Similar to paying your bills with your life’s savings, this is not sustainable. The current order issued on April 21 to release 1 million barrels of oil per day will last 6 months. According to my math that’s set to expire on October 21.

The effects of this expiry on U.S. energy prices and inflation will only occur in November, and the inflation report will come out in early to mid December, after the mid-term elections in November. This is a brilliant political strategy, but will it be beneficial of the U.S. economy?

Here and Now

tall bulidings and cranes - high rise construction

Ok, so back to the jobs report.

Economists and business news outlets have come to a consensus (that I agree with) that Fed Chair Jerome Powell has abandoned hopes of a “soft landing” for the economy. Instead he is targeting for a “growth recession” which is a nice word for a recession, but just not as bad. In other words, growth slows down.

As a note, a common simple marker for a recession that has been used by economics historically is two consecutive quarters of negative GDP growth, which the U.S. has experienced.

In fact, at Jackson Hole, the famous annual meeting of central bankers from around the world at the resort spot in Wyoming, Powell said that he would continue to raise rates to combat inflation. More pain was coming, and it was unfortunate but necessary.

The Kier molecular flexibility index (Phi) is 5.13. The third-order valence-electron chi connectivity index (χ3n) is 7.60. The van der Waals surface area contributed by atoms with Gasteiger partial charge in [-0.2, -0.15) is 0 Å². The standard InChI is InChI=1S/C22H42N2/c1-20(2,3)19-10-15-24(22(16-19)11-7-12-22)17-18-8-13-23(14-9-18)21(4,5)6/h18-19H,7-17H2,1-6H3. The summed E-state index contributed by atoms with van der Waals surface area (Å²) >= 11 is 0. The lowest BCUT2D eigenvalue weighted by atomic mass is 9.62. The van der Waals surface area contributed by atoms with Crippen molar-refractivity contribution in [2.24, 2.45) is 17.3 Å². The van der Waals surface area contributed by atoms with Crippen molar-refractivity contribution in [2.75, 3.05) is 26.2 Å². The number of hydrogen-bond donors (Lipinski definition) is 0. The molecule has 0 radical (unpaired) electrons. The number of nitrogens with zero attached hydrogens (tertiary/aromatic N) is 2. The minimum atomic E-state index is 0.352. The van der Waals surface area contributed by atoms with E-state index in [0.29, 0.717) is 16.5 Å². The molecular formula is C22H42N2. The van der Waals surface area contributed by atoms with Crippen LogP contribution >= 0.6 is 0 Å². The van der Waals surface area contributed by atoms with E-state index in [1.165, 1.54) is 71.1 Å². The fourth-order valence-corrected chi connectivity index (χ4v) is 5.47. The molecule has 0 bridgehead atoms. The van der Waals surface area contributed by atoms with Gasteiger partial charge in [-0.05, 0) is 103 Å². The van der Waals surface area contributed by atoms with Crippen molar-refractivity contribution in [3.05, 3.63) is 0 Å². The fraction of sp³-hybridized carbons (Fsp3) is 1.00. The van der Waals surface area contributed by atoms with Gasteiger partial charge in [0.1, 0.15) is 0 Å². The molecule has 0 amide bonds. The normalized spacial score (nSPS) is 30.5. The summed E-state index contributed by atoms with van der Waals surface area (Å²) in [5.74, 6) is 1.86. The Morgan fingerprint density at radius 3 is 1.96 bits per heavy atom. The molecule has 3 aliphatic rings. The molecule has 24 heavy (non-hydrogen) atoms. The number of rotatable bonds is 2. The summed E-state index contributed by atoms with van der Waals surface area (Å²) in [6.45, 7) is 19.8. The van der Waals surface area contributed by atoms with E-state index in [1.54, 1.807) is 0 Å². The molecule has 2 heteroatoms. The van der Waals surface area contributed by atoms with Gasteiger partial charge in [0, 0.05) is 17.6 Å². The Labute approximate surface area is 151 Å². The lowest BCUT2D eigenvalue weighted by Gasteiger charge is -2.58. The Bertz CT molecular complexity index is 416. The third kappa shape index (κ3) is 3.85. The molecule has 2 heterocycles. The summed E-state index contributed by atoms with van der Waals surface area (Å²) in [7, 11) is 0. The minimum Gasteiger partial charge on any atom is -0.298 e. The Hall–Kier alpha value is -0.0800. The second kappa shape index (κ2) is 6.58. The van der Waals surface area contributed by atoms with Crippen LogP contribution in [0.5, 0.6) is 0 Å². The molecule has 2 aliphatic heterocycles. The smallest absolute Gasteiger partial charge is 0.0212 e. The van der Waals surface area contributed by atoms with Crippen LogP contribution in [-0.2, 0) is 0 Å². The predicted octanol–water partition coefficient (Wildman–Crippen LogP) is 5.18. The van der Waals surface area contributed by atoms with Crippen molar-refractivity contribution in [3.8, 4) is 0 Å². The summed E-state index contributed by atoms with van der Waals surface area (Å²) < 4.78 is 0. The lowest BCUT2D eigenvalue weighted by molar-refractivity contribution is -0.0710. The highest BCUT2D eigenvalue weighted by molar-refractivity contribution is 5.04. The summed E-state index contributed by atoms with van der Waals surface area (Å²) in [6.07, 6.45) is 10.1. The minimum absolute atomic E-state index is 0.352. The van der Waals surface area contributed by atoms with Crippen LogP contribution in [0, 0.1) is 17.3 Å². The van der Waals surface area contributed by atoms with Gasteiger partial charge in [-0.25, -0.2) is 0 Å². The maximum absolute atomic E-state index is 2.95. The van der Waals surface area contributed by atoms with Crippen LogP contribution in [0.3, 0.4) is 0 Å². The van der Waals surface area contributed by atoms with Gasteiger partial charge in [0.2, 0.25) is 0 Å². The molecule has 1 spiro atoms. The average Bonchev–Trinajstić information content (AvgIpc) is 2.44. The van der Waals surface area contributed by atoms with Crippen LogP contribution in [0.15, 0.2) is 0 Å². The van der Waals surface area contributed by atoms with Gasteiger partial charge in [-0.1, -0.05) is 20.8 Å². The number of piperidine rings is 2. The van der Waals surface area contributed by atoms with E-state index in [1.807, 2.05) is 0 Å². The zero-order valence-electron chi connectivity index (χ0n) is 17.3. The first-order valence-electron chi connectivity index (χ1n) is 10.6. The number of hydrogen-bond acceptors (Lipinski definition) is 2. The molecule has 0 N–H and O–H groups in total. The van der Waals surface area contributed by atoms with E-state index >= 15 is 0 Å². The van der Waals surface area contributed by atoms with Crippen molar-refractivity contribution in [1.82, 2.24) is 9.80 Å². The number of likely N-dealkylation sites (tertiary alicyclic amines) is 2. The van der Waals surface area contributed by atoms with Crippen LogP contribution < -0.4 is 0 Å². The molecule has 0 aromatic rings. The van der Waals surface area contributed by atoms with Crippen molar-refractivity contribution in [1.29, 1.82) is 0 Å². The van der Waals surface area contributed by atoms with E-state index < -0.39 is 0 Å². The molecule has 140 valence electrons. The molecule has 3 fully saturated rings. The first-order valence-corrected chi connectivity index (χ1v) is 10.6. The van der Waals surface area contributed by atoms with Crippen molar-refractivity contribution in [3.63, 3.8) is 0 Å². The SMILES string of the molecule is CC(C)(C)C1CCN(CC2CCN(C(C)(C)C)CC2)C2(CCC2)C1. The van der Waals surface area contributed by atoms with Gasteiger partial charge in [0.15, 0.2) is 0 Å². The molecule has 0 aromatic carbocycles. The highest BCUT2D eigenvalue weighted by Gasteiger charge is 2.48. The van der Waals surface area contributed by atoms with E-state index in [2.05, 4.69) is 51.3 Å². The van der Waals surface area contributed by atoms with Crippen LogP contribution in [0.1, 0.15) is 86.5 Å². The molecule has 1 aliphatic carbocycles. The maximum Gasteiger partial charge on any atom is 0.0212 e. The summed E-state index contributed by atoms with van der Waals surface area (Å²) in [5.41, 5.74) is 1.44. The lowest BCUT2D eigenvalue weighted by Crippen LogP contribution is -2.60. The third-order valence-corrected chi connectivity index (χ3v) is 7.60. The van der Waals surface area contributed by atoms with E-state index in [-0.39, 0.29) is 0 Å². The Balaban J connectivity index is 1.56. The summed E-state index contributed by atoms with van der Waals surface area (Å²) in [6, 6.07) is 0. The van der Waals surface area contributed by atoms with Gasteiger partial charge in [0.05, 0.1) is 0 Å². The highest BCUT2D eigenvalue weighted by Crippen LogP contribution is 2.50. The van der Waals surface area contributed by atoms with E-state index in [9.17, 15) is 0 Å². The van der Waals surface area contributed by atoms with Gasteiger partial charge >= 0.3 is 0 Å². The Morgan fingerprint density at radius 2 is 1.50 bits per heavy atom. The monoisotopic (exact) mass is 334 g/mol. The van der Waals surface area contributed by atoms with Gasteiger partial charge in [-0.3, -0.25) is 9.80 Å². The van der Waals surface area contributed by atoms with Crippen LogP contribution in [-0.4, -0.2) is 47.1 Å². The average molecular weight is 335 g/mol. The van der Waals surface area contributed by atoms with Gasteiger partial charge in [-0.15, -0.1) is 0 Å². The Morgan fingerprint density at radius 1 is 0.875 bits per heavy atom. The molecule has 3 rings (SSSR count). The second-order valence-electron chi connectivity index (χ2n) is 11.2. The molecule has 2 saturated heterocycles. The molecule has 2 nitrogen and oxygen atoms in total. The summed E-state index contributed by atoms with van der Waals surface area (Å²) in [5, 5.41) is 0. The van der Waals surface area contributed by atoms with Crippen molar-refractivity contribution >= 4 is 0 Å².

Remember the smoking hot jobs reports from the last two months? Well, not so quite so hot, at least for June. According to today’s job report:

“The change in total nonfarm payroll employment for June was revised down by 105,000, from +398,000 to +293,000, and the change for July was revised down by 2,000, from +528,000 to +526,000. With these revisions, employment in June and July combined is 107,000 lower than previously reported.

Revisions are a normal routine action taken by the Bureau of Labor Statistics as they collect more data.

Again, to recap the August 2022 report:

Overall Unemployment

Overall Unemployment

Courtesy of St. Louis FRED

Latino Unemployment

Latino Unemployment

Courtesy of St. Louis Fred

Black Unemployment

Black Unemployment

Courtesy of St. Louis FRED

For more details of the breakdown by race, the BLS dives into this here.

Any way you slice it, zoom out. The U.S. labor market is weaker than before COVID lockdowns.

And the Fed is on a course to continue increasing interest rates, and thus unemployment.

This is bullish for commodities, and bearish for risk-on assets such as stocks and especially tech stocks.

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This content is for educational purposes only. It does not constitute trading advice. Past performance does not indicate future results. Do not invest more than you can afford to lose. The author of this article may hold assets mentioned in the piece.

Author

Alexandre Lores is a personal finance writer from Tampa Bay, Florida, with the goal to help one million people achieve financial freedom. He has spent over five years studying markets and economics, finding Bitcoin in 2017 and never turning back. He frequently appears on TV and in online news articles and is a regular Twitter spaces host.